The Adult Literacy and Life Skills (ALL) Survey: Numeracy skills and education in New Zealand and Australia

Publication Details

This report provides an initial investigation into the relationships between education level, numeracy, participation in up-skilling and self-assessed numeracy through the adult populations of New Zealand and Australia.

Author(s): Paul Satherley and Elliot Lawes, Research Division, Ministry of Education.

Date Published: August 2009

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This report is available as a download (please refer to the 'Downloads' inset box).  To view the individual chapters please refer to the 'Sections' inset box.  For links to related publications/ information that may be of interest please refer to the 'Where to Find Out More' inset box.

Section 1: Key Findings

New Zealand and Australia had similar distributions of numeracy skill. However, for each reported education level, Australian adults performed better – on average – than their New Zealand counterparts. These apparently contradictory statements can be reconciled by the fact that Australia had relatively more adults with lower secondary or less education – the group that, in both countries, had the lowest numeracy skills.

New Zealand and Australia had broadly similar distributions of participation in up-skilling. In both countries, proportions of participation in up-skilling activities are highest amongst those with a tertiary level education and lowest amongst those with a lower secondary level education or less. That is, those adults who were best equipped to engage with the knowledge economy and society were those who were most likely to try to improve this level of engagement by up-skilling.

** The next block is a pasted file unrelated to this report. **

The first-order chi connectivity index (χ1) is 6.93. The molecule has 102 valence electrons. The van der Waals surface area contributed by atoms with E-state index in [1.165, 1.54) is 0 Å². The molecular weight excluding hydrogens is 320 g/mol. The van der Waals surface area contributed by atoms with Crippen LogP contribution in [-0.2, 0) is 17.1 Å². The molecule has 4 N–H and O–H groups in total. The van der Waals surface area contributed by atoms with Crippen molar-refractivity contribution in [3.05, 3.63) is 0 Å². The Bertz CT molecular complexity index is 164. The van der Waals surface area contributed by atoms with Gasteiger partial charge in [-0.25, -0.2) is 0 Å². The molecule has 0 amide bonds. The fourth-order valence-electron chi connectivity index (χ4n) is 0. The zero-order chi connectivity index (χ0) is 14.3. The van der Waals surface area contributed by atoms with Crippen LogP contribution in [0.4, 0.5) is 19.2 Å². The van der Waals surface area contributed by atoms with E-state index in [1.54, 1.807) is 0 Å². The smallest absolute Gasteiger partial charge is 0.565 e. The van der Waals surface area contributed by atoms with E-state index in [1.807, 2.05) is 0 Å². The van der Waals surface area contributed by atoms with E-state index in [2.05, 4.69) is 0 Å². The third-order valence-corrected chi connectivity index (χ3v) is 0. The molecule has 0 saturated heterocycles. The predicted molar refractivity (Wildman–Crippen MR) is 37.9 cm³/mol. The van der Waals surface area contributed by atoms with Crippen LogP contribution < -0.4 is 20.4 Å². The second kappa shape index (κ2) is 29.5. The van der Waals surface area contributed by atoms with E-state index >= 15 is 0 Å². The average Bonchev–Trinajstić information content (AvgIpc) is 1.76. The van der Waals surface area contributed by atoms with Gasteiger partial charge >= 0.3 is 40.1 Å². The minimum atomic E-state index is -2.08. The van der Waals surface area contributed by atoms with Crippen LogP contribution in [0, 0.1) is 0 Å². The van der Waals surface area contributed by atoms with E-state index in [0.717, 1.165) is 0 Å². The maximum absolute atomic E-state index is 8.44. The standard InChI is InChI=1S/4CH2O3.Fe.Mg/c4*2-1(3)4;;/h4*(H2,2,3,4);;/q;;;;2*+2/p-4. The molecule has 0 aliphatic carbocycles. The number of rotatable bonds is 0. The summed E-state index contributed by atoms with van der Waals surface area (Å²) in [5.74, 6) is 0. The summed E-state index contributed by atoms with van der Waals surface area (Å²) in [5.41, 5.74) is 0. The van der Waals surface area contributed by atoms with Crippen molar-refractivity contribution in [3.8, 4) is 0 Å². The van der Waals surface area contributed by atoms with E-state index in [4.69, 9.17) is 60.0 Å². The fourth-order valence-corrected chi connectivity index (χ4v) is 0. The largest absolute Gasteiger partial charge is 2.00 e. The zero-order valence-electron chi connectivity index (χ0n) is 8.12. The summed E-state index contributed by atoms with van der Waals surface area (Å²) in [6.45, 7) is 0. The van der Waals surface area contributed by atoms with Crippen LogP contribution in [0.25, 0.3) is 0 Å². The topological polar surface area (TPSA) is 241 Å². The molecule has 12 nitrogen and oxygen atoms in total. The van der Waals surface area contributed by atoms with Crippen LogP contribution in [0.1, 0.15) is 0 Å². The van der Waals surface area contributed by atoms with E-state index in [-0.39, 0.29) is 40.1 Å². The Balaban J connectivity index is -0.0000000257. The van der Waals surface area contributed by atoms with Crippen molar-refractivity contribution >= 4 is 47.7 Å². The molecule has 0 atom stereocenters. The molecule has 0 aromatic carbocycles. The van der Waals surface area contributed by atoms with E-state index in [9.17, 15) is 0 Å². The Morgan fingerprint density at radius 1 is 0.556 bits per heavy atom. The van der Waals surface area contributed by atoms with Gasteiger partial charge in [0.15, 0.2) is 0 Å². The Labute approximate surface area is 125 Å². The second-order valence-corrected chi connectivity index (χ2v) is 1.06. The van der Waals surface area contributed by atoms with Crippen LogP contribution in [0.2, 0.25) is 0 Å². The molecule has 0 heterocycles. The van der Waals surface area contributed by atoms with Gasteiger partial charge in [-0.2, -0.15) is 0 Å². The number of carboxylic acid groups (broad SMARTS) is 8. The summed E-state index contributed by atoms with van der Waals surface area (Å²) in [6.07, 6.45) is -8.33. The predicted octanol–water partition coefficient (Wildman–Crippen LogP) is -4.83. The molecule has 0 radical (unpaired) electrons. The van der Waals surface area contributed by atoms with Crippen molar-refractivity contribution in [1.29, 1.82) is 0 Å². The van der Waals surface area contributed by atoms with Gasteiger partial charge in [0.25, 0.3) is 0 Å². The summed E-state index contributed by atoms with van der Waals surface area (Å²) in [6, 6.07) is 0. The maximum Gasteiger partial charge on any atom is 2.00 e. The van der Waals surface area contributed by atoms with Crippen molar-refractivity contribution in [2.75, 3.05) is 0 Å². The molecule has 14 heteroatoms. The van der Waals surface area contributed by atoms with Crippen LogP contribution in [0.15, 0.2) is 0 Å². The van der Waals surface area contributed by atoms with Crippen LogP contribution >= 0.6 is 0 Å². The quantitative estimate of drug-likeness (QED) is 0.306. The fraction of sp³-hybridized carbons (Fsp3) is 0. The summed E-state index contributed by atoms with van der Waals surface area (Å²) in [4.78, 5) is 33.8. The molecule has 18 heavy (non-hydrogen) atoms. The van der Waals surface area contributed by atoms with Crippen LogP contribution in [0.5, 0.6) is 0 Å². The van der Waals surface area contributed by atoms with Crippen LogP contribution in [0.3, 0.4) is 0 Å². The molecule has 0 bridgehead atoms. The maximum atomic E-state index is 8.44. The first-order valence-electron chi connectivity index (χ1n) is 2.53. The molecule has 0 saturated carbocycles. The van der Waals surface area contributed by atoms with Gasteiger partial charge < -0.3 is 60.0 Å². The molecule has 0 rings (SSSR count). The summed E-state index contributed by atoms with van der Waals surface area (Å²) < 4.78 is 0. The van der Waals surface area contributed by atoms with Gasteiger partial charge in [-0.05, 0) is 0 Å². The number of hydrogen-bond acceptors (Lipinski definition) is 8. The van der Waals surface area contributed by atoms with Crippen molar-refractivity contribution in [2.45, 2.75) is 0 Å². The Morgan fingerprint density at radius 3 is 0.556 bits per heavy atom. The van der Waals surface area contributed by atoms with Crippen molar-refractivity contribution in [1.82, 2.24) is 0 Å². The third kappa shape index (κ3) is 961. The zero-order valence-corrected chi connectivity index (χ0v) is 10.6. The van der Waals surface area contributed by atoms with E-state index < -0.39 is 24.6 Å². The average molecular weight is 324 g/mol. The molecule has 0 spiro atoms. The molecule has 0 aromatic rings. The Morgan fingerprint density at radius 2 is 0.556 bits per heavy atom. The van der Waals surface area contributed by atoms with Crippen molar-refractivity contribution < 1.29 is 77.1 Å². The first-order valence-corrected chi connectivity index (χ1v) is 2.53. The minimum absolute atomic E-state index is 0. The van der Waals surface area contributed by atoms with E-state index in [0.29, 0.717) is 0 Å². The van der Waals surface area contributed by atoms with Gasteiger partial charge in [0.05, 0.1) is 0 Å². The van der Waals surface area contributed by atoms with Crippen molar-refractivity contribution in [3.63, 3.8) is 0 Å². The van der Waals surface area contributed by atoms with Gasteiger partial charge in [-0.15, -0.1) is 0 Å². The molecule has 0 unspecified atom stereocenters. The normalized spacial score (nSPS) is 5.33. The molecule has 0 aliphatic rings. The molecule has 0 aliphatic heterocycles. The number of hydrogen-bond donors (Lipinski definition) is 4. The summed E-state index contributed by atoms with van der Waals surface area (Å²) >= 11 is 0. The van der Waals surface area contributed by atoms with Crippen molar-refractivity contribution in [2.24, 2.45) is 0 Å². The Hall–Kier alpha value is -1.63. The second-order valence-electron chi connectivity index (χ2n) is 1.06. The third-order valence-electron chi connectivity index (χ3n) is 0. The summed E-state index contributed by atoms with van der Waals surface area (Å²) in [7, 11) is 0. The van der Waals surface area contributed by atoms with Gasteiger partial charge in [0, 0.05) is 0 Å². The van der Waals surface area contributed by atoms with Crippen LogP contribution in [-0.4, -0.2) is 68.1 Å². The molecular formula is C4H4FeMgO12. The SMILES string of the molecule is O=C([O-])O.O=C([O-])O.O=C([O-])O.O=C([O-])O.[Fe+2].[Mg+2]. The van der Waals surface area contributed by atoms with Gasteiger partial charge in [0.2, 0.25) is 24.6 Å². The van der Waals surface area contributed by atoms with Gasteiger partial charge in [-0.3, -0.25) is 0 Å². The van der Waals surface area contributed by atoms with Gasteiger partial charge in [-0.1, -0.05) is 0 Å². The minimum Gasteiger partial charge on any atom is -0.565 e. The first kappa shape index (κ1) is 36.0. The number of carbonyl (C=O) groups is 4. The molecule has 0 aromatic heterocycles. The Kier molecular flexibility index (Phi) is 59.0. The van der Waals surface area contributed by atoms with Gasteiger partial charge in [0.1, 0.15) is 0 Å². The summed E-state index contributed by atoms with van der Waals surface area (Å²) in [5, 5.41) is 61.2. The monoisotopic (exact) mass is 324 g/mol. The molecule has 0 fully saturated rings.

After controlling for non-participation in up-skilling activities, and in both countries, those with upper secondary education level or less were most likely to participate in self-directed up-skilling activities. In New Zealand, those with tertiary education were most likely to participate in self-directed up-skilling activities whereas their Australian counterparts were most likely to participate in non-formal up-skilling activities.

In both New Zealand and in Australia, just under 40% of adults assessed themselves as having higher numeracy skills when, in fact, they were measured as having low numeracy skills. For both countries this percentage was lower for those with higher education levels.

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